Israeli Deterrence in the 1950s

This study looks at Israel’s reprisal policy from 1949-1956 using primary archival material and diaries from the major protagonists to evaluate the different schools of thought .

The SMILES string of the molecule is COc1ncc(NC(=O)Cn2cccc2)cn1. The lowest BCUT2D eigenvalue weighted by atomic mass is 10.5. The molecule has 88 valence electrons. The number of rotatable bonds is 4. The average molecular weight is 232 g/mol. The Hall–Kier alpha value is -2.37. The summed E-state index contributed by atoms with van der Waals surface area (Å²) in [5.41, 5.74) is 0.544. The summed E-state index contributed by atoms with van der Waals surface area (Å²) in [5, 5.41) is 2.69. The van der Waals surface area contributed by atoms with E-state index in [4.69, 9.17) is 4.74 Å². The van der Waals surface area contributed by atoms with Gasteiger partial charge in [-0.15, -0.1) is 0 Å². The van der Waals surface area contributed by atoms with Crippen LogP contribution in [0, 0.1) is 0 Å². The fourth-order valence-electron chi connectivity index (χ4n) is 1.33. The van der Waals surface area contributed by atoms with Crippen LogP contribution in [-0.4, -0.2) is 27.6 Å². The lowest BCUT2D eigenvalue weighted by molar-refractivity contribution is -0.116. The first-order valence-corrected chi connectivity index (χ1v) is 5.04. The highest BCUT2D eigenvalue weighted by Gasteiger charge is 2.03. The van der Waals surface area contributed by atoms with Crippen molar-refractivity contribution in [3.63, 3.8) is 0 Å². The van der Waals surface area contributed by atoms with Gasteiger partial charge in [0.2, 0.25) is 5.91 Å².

Using the Israeli-Jordanian border as a case-study, this dissertation raises the question to what extent Israel’s retaliation policy was successful in managing the low intensity conflict and explores to what extent other factors determined the increase and decrease of infiltration. It also examines the tension between two schools of Israeli thought, the activists led by Ben Gurion favouring ‘firmness as a key to acceptance,’ and the moderates led by Sharett who posited ‘empathy and firmness but without rigidity.’

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